Obviously, many modifications and variations of the present invention are possible in the light of the above teachings, and, it is therefore understood that the invention may be practiced otherwise than as specifically described.
|Cited Patent||Filing date||Publication date||Applicant||Title|
|US3886491 *||Sep 12, 1973||May 27, 1975||Bendix Corp||Expandable sonar array|
|US3946695 *||Apr 28, 1975||Mar 30, 1976||Honeywell Inc.||Self-deploying multiple anchor mooring systems|
|US3986159 *||Sep 2, 1975||Oct 12, 1976||The United States Of America As Represented By The Secretary Of The Navy||Air dropped sonobuoy|
|US4004265 *||Apr 28, 1976||Jan 18, 1977||Sanders Associates, Inc.||Self-propelled array system|
|Citing Patent||Filing date||Publication date||Applicant||Title|
|US4358834 *||Apr 16, 1981||Nov 9, 1982||The United States Of America As Represented By The Secretary Of The Navy||Self-deploying buoy system|
|US4387450 *||Dec 31, 1980||Jun 7, 1983||Mobil Oil Corporation||Expendable seafloor sensor exploration system|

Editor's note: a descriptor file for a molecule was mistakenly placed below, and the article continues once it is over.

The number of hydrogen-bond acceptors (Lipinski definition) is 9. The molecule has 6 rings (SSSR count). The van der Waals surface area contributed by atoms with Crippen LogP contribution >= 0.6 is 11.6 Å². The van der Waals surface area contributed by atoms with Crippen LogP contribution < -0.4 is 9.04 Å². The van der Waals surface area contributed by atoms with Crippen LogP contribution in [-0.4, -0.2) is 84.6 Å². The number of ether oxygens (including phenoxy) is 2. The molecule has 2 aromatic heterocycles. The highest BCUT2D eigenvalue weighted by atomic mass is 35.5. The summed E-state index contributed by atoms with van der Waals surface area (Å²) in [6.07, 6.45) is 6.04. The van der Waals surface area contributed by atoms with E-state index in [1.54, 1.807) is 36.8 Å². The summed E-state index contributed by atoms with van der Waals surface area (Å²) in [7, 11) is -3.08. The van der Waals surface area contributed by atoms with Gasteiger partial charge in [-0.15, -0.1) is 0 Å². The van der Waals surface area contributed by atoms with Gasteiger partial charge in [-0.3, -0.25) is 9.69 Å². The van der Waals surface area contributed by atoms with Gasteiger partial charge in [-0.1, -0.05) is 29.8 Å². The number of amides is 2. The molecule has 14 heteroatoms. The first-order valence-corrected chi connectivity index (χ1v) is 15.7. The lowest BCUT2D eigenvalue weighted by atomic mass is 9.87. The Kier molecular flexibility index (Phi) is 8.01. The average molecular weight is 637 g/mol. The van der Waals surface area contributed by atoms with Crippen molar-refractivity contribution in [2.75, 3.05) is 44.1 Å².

|US4494938 *||Sep 24, 1980||Jan 22, 1985||The United States Of America As Represented By The Secretary Of The Navy||Master buoy system for acoustic array deployment, using underwater glide bodies remotely launched from a submerged pod|
|US4901287 *||Mar 28, 1988||Feb 13, 1990||Allied-Signal Inc.||Underwater sonar array|
|US4924445 *||Mar 9, 1989||May 8, 1990||Her Majesty The Queen In Right Of Canada As Represented By The Minister Of National Defence||Sonobuoy cable pack|
|US5113377 *||May 8, 1991||May 12, 1992||Atlantic Richfield Company||Receiver array system for marine seismic surveying|
|US5117396 *||Feb 5, 1986||May 26, 1992||The United States Of America As Represented By The Secretary Of The Navy||Large, air deployable, volumetric hydrophone array|